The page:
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Go Back   SailNet Community > On Board > Gear & Maintenance
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  #1  
Old 10-24-2011
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Outboard Survey

I'm thinking I would like to buy an old outboard maybe 2 to 4 horse for two purposes.
1. I have a dinghy I would like to motorize.
2. If it is not to dumb I would like to take one apart clean it up and make it run well so I would know more about outboards in general.

I'm hoping the experience on one even an old one would at least get me started in understanding the beasts.

So if I found an old one on Craigs list etc. how much should I pay and what should I be looking for?
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Old 10-24-2011
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I would look for one that at least runs, even if badly. Not too expensive to do a tuneup and carb rebuild. Prices are all over the map based on reasonable (or unreasonable) owners expectations. As a point of reference, I paid $399 for a brand new leftover Yamaha 2 hp a number of years ago.
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Old 10-24-2011
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Get an outboard that has been used in fresh water. Corrosion and mineral deposits are a problem with salt water. If you pull the piston out, you will need to glaze break the cylinder wall and install new rings. A small engine repair facility can glaze break and install rings. The shop will clean out carbon the piston ring groves and check for wear in the groves and skirt. Probably the best thing is just replace the piston anyway and with new rings. A piston ring compressor will be needed to get the piston back into the cylinder. Pulling the piston allows inspection of the cylinder wall for scoring which can occur from lack of lubrication or overheating.
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Old 10-24-2011
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Running, pay no more than $250.
Not running, no more than $100.
If you want to gewt the best price, you need to set the market. Rather than responding to craigslist ads, place your own "O/B wanted" ad. When you get a response, ask what they want for their O/B, then offer them 50% of their ask. If they have no idea what they want, offer $50.
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Old 10-24-2011
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Every area is going to be different, don't forget. But, for what it's worth, I bought an older (70s) model Evinrude 2hp for $80.00 that ran like a top.

Last edited by emoney; 10-24-2011 at 10:32 AM.
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Old 10-25-2011
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... or you could just get one for free. Apparently the trick is to take a boat out to a moored sailboat and take the motor off the transom. Rather than unclipping the fuel hose is even easier to just cut it.

That is a whole lot simpler than researching what you want, negotiating a price and paying for it. Also a whole lot simpler than calling police and insurance company and arranging to replace a 5 month old motor!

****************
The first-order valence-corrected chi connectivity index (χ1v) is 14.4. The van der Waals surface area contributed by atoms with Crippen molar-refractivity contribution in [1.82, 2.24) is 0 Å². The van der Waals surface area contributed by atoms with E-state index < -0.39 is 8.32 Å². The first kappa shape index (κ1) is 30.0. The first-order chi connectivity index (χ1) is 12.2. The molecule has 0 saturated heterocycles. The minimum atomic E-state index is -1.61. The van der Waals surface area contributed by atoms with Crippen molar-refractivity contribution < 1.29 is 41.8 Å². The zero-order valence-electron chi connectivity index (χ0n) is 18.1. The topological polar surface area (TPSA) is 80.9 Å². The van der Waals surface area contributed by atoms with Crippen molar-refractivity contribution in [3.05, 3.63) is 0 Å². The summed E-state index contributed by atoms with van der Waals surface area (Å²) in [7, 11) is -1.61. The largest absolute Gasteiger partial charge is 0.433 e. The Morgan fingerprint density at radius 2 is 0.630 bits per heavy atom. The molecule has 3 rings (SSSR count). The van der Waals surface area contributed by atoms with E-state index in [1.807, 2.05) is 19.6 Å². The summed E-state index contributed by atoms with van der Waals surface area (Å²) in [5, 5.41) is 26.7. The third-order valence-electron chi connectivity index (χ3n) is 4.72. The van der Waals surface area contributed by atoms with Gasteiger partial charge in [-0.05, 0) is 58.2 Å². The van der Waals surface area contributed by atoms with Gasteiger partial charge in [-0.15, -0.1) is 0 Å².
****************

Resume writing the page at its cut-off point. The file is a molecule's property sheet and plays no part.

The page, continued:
Mike
Motorless in Nova Scotia
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Old 10-25-2011
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Been there, got burnt with that, Mike. Nothing is worse than some scum-sucker coming in the middle of the night to steal your hard earned money. Lost probably the best OB I've owned, Yamaha 8hp EL shaft, from the stern of my boat tied up to the dock behind my house. AND, the dang neighbor tells the cop the next day, "Oh, I tho't those guys looked suspicious that came through here during the day".....ARGHH

Needless to say, my ins. deductible was $1000.00 and the motor was 14years old. I got nothing in return for all my hard work.
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Old 10-25-2011
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Am lucky. Was new this year and ded only $500. Will be able to replace with identical motor but newer model year
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For my Merc 9.9 2-stroke, (larger than what you're thinking about), the parts to fix the carb were ~$60, the lower unit seal kit was I think ~$60-80, and replacement throttle shift cables were ~$30. A new lower unit oil drain/fill plug was ~$10. I haven't ever had to get into the electrics, so don't know about replacement costs there.

So buying a non-running motor, not knowing what you may be getting into, may be a costly education. (But maybe that's your idea, and I think it'd be a fun way to learn...)

I'd tend to suggest getting one that runs, and then working on it a bit at a time as needed.

Our local community college I think offers outboard mechanic classes-that's another idea...

Just some thoughts...
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Old 10-25-2011
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Your problem with buying a non or badly-running outboard is that the issue could be trivial (spark plug, leads, plugged carb) or catastrophic (compression failure, cracked head, etc) and it will be very hard to determine which at the time of sale.

Easier to buy one that's running well, probably won't be much more expensive anyway.
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